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Hi! My name is Hannah Jenkins, and I am one of the copy editors here at the North Wind. I am a sophomore at NMU, and I love all things writing and editing-related. I am proud to be a part of this great...

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Opinion-- A list of regrets before I graduate
Opinion-- A list of regrets before I graduate
Sal Wiertella March 1, 2024

Trivia night raises awareness about food insecurity in the UP

Katarina Rothhorn
FUN FACTS — Dallas Wiertella (far right) explains different misconceptions about reasons for food insecurity, including laziness, high unemployment or the economy, when accessibility is the main driver of food insecurity. The trivia night was hosted by Marquette Ending Hunger to raise awareness and donations for the NMU Food Pantry.

Nearly 30 people gathered in Jamrich on Thursday night to play a game of Kahoot and raised $100 for the NMU Food Pantry in the process. Marquette Ending Hunger, a student organization dedicated to raising awareness about food insecurity in the UP, hosted a trivia night and used their platform to talk about the food pantry and encourage donations. 

“It is free admission but … any donations we get are going directly to the NMU Food Pantry,” said Jaiden Cunningham, secretary of Marquette Ending Hunger. “We did buy prizes for this, but we aren’t going to pay ourselves back for that. That’s our donation.”

Prizes for the top five winners included a Nintendo Switch Lite for first place, Apple Airpods for second, a holiday themed Donckers gift basket for third, a set of two Blossom Bird Bubble Tea gift cards for fourth, and a single Blossom Bird Bubble Tea gift card for the fifth place finisher. 

The trivia game was created by Marquette Ending Hunger through Kahoot and consisted of 32 questions. The questions covered a variety of fun facts in categories including history, biology and, most importantly, food insecurity. 

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After certain questions pertaining to food insecurity, Marquette Ending Hunger President, Dallas Wiertella, would elaborate on the topic and provide more context on the extent of the situation. 

For example, the correct answer to the trivia question “What is the food insecurity rate in UP?” was 14%. Wiertella added that this statistic is for the total population of the UP, regardless of other demographics. However for children in the UP, the food insecurity rate increases to 20%.

“Having awareness of food insecurity, especially in the UP, is very important, because a lot of people come here and they don’t really understand the economy of the UP,” said Sydney Butler, vice president of Marquette Ending Hunger. “And since this is a college town, it’s kind of in a bubble. People who come here and don’t pay attention to those other factors that are happening throughout the rest of the UP.”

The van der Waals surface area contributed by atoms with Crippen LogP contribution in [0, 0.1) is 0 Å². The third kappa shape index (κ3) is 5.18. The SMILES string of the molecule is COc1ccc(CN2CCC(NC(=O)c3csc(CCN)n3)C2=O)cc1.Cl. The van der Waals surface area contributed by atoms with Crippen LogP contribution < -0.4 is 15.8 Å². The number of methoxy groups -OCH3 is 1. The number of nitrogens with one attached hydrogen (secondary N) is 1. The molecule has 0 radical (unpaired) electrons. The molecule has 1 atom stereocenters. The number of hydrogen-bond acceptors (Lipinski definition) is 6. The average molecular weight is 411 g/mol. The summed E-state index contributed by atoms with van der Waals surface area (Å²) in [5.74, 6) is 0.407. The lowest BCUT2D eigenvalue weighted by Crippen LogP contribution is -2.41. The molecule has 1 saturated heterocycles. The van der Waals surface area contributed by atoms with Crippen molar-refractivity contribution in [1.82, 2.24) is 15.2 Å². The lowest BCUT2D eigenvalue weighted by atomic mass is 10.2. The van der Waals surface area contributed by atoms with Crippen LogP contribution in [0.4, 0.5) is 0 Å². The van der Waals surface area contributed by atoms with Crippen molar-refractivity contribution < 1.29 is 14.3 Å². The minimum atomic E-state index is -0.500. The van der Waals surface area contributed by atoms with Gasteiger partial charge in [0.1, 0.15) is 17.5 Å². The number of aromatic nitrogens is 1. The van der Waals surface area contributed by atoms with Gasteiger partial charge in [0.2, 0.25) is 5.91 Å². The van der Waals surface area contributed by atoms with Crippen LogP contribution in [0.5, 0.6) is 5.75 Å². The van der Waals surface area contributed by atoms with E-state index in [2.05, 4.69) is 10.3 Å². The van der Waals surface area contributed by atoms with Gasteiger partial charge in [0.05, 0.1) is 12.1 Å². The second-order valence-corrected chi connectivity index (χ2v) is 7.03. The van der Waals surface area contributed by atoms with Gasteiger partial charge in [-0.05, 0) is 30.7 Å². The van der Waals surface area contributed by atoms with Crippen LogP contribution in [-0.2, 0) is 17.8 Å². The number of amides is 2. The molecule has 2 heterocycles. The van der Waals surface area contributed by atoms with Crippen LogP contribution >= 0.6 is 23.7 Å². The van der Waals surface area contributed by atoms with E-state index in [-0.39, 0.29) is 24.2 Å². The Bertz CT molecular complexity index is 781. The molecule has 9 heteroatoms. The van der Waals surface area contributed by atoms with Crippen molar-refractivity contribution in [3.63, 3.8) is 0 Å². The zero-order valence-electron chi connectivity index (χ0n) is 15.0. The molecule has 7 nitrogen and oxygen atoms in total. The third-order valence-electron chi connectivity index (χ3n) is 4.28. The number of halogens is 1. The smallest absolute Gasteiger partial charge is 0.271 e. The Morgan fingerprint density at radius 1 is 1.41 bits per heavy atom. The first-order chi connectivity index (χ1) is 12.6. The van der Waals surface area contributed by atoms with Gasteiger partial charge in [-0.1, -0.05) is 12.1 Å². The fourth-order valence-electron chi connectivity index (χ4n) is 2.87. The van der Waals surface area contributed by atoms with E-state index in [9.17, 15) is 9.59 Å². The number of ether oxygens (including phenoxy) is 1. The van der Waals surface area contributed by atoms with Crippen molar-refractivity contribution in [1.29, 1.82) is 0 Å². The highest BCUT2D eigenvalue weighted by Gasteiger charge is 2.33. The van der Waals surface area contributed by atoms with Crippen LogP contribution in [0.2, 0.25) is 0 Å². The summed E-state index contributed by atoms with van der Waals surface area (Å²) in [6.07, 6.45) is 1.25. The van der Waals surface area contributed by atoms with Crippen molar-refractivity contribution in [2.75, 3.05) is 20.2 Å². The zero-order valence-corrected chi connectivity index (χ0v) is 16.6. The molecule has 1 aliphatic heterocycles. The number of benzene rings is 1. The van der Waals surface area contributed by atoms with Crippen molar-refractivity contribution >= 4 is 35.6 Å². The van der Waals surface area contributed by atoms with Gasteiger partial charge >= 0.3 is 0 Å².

Throughout the trivia night, participants learned that accessibility and location are the biggest factors for food insecurity in the UP, George Washington’s teeth were not actually made of wood and it would cost only $25 billion to end hunger insecurity in America.

“Honestly, learning the facts about the food insecurity in the UP was really cool, because I live just south of the UP, just over the border,” first year financial management major, Tristan Coolbaugh said. “It was really helpful to see the financial situation that the rest of the UP is in, and because I see a lot of it in my own town.”

Coolbaugh heard about the trivia night on the NMU Snapchat story and knew he had to attend as a self-identified trivia addict. Coolbaugh correctly identified 23 out of 32 questions and won the Nintendo Switch Lite in first place.

The trivia night ended with specific questions about NMU’s Food Pantry and encouraged people to spread information about the food pantry and all it offers. The food pantry is open to the whole campus community and is free to everyone. Hours are adjusted each semester and are updated on their website.

“We just mostly want to be able to raise awareness in a very safe environment for people to better understand food insecurity, and we want people to know about the food pantry,” Butler said. “And also trivia nights are just really fun.”

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About the Contributor
Katarina Rothhorn, Features Writer
The first message I ever sent from my Northern Michigan University sanctioned email was to the editor-in-chief of the North Wind asking if there was any way I could join the staff. Classes hadn't even started yet but I knew if there was one place I was going to be in college, it was going to be in the news room helping create an archive of campus life. Being a part of the North Wind has shown me a sides of NMU that I would not have known existed otherwise and has given me a platform to raise up the stories of those who are often overlooked. After being a copy editor, features editor and now the editor-in-chief, I feel so grateful to be a part of an excellent staff and have the opportunity to learn, grow, and make mistakes along side a great support system.